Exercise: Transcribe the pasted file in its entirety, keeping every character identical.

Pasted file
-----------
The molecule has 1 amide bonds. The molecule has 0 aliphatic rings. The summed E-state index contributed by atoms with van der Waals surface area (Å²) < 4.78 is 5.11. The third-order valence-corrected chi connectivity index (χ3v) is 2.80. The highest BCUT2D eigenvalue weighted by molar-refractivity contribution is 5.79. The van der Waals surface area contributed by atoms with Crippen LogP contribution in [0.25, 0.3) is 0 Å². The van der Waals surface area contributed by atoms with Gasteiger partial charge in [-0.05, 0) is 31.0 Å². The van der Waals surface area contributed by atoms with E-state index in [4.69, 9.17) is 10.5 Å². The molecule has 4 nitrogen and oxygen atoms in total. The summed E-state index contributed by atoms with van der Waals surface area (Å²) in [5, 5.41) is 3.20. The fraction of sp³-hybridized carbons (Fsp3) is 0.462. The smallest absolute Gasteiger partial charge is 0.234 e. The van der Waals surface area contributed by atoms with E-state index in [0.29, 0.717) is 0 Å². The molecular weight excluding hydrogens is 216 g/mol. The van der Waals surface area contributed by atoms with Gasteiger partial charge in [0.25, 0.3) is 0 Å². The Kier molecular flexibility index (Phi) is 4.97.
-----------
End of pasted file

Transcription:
The molecule has 1 amide bonds. The molecule has 0 aliphatic rings. The summed E-state index contributed by atoms with van der Waals surface area (Å²) < 4.78 is 5.11. The third-order valence-corrected chi connectivity index (χ3v) is 2.80. The highest BCUT2D eigenvalue weighted by molar-refractivity contribution is 5.79. The van der Waals surface area contributed by atoms with Crippen LogP contribution in [0.25, 0.3) is 0 Å². The van der Waals surface area contributed by atoms with Gasteiger partial charge in [-0.05, 0) is 31.0 Å². The van der Waals surface area contributed by atoms with E-state index in [4.69, 9.17) is 10.5 Å². The molecule has 4 nitrogen and oxygen atoms in total. The summed E-state index contributed by atoms with van der Waals surface area (Å²) in [5, 5.41) is 3.20. The fraction of sp³-hybridized carbons (Fsp3) is 0.462. The smallest absolute Gasteiger partial charge is 0.234 e. The van der Waals surface area contributed by atoms with E-state index in [0.29, 0.717) is 0 Å². The molecular weight excluding hydrogens is 216 g/mol. The van der Waals surface area contributed by atoms with Gasteiger partial charge in [0.25, 0.3) is 0 Å². The Kier molecular flexibility index (Phi) is 4.97.